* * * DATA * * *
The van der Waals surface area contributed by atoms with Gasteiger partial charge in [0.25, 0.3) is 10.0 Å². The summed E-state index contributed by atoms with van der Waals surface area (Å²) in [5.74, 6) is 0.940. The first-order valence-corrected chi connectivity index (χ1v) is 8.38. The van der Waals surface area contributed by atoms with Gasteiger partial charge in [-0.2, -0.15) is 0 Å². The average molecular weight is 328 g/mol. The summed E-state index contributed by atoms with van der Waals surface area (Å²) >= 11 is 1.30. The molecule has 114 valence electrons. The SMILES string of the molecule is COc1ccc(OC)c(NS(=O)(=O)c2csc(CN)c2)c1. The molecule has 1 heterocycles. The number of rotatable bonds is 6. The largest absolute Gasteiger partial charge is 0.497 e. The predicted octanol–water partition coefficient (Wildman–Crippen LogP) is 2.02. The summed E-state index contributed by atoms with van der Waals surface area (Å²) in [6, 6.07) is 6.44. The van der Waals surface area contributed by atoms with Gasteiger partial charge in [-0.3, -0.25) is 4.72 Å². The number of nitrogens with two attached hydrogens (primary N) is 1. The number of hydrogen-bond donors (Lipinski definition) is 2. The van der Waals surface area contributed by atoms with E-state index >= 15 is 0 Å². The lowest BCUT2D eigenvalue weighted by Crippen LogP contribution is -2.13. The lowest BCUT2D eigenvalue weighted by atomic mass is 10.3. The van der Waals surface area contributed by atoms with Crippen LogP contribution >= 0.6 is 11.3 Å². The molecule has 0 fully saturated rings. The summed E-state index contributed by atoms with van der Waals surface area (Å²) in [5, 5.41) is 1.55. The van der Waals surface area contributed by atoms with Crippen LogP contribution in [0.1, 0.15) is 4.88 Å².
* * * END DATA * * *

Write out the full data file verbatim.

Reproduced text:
The van der Waals surface area contributed by atoms with Gasteiger partial charge in [0.25, 0.3) is 10.0 Å². The summed E-state index contributed by atoms with van der Waals surface area (Å²) in [5.74, 6) is 0.940. The first-order valence-corrected chi connectivity index (χ1v) is 8.38. The van der Waals surface area contributed by atoms with Gasteiger partial charge in [-0.2, -0.15) is 0 Å². The average molecular weight is 328 g/mol. The summed E-state index contributed by atoms with van der Waals surface area (Å²) >= 11 is 1.30. The molecule has 114 valence electrons. The SMILES string of the molecule is COc1ccc(OC)c(NS(=O)(=O)c2csc(CN)c2)c1. The molecule has 1 heterocycles. The number of rotatable bonds is 6. The largest absolute Gasteiger partial charge is 0.497 e. The predicted octanol–water partition coefficient (Wildman–Crippen LogP) is 2.02. The summed E-state index contributed by atoms with van der Waals surface area (Å²) in [6, 6.07) is 6.44. The van der Waals surface area contributed by atoms with Gasteiger partial charge in [-0.3, -0.25) is 4.72 Å². The number of nitrogens with two attached hydrogens (primary N) is 1. The number of hydrogen-bond donors (Lipinski definition) is 2. The van der Waals surface area contributed by atoms with E-state index >= 15 is 0 Å². The lowest BCUT2D eigenvalue weighted by Crippen LogP contribution is -2.13. The lowest BCUT2D eigenvalue weighted by atomic mass is 10.3. The van der Waals surface area contributed by atoms with Crippen LogP contribution >= 0.6 is 11.3 Å². The molecule has 0 fully saturated rings. The summed E-state index contributed by atoms with van der Waals surface area (Å²) in [5, 5.41) is 1.55. The van der Waals surface area contributed by atoms with Crippen LogP contribution in [0.1, 0.15) is 4.88 Å².